I wasn’t stuffing anything into anything for this idiot, except maybe a sock in his big, fat mouth. Maybe if he’d asked me nicely, I would have gotten him his stupid olives. He didn’t. As a result, I wasn’t going to go out of my way for his sorry, alcoholic ass. This inebriated asshole took both copies of his credit card receipt. So, again, no tip for me! (It kind of made me smile, though, when I realized that he was paying with one of those credit cards that you have to load with money. He can go right on thinking how he’s better than me. He’s not.)
Plus, at the moment I was contending with two “gentlemen” who appeared to be homeless and who had, during my fascinating conversation involving bleu cheese and olives, planted themselves at the bar. I feared that if I didn’t get over to them soon we would need to call in a paramedic for the neck injuries they were no doubt sustaining as they were looking around for someone — anyone — to wait on them. Clearly, they were in need of a fix. Or a chiropractor. They had the money to slop a few drinks back and hastily search their pockets for enough humidity or urine-soaked dollars and plenty of change to cover the check. Even on, what I am assuming, was a stellar day in the wonderful world of panhandling, it didn’t produce even so much as a left over penny for yours truly.
The final straw though was the father and son team that arrived fifteen minutes before closing, sat at a dirty table — there were two clean ones flanking the dirty one — and made a “wiping” motion, an “eating” motion, and a “drinking” motion to alert me that they wanted to sit there, that they wanted me to clean the table, and that they wanted to eat and drink. Yeah. Okay.
I, myself, could have made my own hand gestures at this stage of the game. I could have pointed at the two tables that were, indeed, clean and ready to be waited on. I didn’t. I suspected that they, too, were drunkards. I wasn’t wrong. The apple, I soon discovered, didn’t fall far from the tree in their family.
In the midst of readying their table for habitation, they proceeded to bark their orders at me. They were slurring over each other, so it was difficult to process what, exactly, it was that they were ordering/asking me. I, very nicely, asked them to slow it down so that I could hear them properly. It was late. I didn’t want any drunk mistakes. I wanted to insure that I got their order right. I didn’t even have a pen and paper out at this point. I was still wiping the table.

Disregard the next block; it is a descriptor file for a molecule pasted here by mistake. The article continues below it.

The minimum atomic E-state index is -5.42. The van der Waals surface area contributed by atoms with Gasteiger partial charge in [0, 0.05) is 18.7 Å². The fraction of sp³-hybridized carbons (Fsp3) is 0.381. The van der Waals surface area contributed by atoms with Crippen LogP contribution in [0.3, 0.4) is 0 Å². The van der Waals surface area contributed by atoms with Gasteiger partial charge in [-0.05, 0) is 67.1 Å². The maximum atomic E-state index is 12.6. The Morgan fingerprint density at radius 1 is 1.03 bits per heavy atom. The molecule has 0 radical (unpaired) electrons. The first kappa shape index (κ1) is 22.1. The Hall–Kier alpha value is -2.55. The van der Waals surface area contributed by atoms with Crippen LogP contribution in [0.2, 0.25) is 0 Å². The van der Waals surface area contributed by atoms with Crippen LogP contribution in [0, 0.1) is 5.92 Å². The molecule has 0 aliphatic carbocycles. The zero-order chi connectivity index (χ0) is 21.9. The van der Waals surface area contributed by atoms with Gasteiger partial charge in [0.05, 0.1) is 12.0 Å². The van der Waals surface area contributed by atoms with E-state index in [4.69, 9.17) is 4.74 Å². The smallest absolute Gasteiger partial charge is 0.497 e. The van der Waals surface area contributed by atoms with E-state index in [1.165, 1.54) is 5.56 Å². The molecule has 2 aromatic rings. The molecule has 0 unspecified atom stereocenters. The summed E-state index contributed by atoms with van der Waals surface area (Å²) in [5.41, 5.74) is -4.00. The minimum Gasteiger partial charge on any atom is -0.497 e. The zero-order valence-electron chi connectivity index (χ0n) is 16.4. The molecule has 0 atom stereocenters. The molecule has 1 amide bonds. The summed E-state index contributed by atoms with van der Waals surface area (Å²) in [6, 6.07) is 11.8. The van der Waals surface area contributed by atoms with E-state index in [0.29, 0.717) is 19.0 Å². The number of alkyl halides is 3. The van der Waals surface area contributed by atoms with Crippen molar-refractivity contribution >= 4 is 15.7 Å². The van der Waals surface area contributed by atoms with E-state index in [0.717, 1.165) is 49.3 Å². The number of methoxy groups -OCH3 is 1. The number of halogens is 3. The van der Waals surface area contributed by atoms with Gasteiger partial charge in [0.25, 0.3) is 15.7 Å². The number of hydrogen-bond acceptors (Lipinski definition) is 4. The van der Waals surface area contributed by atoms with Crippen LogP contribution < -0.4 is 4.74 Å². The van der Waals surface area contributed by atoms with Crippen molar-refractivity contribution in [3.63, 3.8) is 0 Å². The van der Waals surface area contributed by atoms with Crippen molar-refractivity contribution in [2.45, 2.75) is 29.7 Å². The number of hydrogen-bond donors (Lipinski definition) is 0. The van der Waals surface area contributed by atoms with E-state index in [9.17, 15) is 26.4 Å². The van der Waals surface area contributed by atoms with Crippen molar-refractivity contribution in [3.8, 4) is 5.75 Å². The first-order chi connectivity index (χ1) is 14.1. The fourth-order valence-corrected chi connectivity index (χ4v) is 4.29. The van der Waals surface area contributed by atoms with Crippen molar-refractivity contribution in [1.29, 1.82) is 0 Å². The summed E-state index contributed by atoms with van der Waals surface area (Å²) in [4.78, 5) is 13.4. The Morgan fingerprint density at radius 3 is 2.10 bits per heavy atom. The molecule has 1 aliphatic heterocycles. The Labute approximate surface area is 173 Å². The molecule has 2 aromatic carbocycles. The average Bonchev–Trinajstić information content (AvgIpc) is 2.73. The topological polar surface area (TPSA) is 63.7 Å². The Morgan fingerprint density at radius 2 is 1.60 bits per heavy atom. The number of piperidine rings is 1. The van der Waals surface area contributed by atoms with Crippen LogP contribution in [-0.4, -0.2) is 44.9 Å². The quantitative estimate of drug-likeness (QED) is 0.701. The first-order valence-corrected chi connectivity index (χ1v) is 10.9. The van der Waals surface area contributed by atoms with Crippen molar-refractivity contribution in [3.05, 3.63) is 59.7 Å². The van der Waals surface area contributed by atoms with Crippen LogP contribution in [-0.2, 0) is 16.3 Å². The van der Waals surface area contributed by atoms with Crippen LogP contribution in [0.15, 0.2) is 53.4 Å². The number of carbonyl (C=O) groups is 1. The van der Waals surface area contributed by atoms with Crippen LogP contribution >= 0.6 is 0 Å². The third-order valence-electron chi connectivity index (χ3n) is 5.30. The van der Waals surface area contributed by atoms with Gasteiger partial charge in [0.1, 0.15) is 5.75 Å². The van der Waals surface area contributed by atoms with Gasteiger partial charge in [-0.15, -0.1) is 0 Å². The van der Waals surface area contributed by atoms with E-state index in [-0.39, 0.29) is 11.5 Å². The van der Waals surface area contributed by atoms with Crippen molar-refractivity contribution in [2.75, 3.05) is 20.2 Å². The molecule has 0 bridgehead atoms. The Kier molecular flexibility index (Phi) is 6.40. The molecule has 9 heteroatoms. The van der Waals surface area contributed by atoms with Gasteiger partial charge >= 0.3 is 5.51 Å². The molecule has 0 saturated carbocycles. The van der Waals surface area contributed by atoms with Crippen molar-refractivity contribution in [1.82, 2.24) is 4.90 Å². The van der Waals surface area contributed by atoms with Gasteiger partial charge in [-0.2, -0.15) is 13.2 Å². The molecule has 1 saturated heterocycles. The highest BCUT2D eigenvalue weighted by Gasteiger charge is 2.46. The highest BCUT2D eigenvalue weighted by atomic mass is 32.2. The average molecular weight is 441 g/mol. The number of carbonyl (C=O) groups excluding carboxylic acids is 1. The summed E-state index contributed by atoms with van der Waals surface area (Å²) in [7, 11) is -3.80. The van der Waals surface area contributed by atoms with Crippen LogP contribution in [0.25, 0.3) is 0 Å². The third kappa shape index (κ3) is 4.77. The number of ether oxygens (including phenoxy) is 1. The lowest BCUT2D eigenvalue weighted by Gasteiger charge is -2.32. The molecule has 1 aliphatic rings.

The father then proceeded to speak to me as if I were a total nincompoop. He began talking to me like a tape recorder that’s been put on slow motion — a “gag” which he continued with the entire time he was there. Delightful, right?
I was in that moment very grateful for two things, and so should he have been: 1) That I was too tired to fight and 2) That I don’t have more money in the bank. Because, seriously, I wanted to punch him in the face. He did leave me six bucks, though, so I guess I should have been grateful for that, too. It didn’t feel like a success, though. It felt more like a Pyrrhic victory, to tell you the truth.
I’m feeling more well-rested today. Hopefully today will be a better day — a day when the societal rejects find another restaurant to frequent, another waitress to terrorize. If it’s not, money in the bank or not, if I have to deal with one more cretin, this may be my last shift — ever. I’ll go out with a bang, though. You can bet on that.
photo credit: cannon